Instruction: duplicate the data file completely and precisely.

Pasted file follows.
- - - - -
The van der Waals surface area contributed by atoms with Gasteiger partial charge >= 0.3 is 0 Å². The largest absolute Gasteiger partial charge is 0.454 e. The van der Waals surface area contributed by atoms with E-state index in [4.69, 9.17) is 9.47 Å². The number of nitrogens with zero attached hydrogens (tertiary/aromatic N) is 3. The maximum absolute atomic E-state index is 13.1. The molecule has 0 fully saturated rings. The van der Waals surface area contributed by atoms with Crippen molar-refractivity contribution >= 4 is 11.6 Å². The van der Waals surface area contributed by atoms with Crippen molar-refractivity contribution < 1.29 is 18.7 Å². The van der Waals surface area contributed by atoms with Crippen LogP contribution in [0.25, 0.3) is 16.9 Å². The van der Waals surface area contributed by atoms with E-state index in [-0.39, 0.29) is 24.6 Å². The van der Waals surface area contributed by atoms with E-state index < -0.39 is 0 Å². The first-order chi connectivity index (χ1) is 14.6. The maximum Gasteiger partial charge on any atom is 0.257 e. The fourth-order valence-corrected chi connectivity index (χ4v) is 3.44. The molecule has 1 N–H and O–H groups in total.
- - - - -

The van der Waals surface area contributed by atoms with Gasteiger partial charge >= 0.3 is 0 Å². The largest absolute Gasteiger partial charge is 0.454 e. The van der Waals surface area contributed by atoms with E-state index in [4.69, 9.17) is 9.47 Å². The number of nitrogens with zero attached hydrogens (tertiary/aromatic N) is 3. The maximum absolute atomic E-state index is 13.1. The molecule has 0 fully saturated rings. The van der Waals surface area contributed by atoms with Crippen molar-refractivity contribution >= 4 is 11.6 Å². The van der Waals surface area contributed by atoms with Crippen molar-refractivity contribution < 1.29 is 18.7 Å². The van der Waals surface area contributed by atoms with Crippen LogP contribution in [0.25, 0.3) is 16.9 Å². The van der Waals surface area contributed by atoms with E-state index in [-0.39, 0.29) is 24.6 Å². The van der Waals surface area contributed by atoms with E-state index < -0.39 is 0 Å². The first-order chi connectivity index (χ1) is 14.6. The maximum Gasteiger partial charge on any atom is 0.257 e. The fourth-order valence-corrected chi connectivity index (χ4v) is 3.44. The molecule has 1 N–H and O–H groups in total.